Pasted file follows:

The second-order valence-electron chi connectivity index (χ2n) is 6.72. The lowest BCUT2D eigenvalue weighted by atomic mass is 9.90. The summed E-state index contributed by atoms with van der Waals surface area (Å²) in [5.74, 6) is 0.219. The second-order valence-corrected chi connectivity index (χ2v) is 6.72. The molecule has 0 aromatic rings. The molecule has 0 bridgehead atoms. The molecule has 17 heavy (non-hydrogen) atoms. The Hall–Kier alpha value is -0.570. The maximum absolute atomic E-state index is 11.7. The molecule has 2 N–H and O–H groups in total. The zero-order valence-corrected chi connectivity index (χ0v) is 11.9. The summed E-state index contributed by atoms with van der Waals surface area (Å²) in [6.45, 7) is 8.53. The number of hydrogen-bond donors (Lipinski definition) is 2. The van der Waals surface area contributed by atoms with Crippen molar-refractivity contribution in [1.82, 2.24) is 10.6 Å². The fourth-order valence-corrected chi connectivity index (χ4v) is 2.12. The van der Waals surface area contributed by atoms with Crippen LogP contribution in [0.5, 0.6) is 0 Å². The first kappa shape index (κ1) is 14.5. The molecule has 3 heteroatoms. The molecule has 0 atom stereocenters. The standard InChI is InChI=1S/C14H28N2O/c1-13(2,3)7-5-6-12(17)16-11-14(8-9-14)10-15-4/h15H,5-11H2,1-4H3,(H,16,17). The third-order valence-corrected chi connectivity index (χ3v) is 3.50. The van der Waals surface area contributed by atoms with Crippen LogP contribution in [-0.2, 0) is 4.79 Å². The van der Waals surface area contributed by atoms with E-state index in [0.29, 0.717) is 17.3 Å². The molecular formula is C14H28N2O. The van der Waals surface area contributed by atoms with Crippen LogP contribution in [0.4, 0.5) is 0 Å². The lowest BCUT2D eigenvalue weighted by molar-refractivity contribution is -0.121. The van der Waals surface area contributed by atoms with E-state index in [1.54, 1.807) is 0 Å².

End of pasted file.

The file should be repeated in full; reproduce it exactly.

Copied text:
The second-order valence-electron chi connectivity index (χ2n) is 6.72. The lowest BCUT2D eigenvalue weighted by atomic mass is 9.90. The summed E-state index contributed by atoms with van der Waals surface area (Å²) in [5.74, 6) is 0.219. The second-order valence-corrected chi connectivity index (χ2v) is 6.72. The molecule has 0 aromatic rings. The molecule has 0 bridgehead atoms. The molecule has 17 heavy (non-hydrogen) atoms. The Hall–Kier alpha value is -0.570. The maximum absolute atomic E-state index is 11.7. The molecule has 2 N–H and O–H groups in total. The zero-order valence-corrected chi connectivity index (χ0v) is 11.9. The summed E-state index contributed by atoms with van der Waals surface area (Å²) in [6.45, 7) is 8.53. The number of hydrogen-bond donors (Lipinski definition) is 2. The van der Waals surface area contributed by atoms with Crippen molar-refractivity contribution in [1.82, 2.24) is 10.6 Å². The fourth-order valence-corrected chi connectivity index (χ4v) is 2.12. The van der Waals surface area contributed by atoms with Crippen LogP contribution in [0.5, 0.6) is 0 Å². The first kappa shape index (κ1) is 14.5. The molecule has 3 heteroatoms. The molecule has 0 atom stereocenters. The standard InChI is InChI=1S/C14H28N2O/c1-13(2,3)7-5-6-12(17)16-11-14(8-9-14)10-15-4/h15H,5-11H2,1-4H3,(H,16,17). The third-order valence-corrected chi connectivity index (χ3v) is 3.50. The van der Waals surface area contributed by atoms with Crippen LogP contribution in [-0.2, 0) is 4.79 Å². The van der Waals surface area contributed by atoms with E-state index in [0.29, 0.717) is 17.3 Å². The molecular formula is C14H28N2O. The van der Waals surface area contributed by atoms with Crippen LogP contribution in [0.4, 0.5) is 0 Å². The lowest BCUT2D eigenvalue weighted by molar-refractivity contribution is -0.121. The van der Waals surface area contributed by atoms with E-state index in [1.54, 1.807) is 0 Å².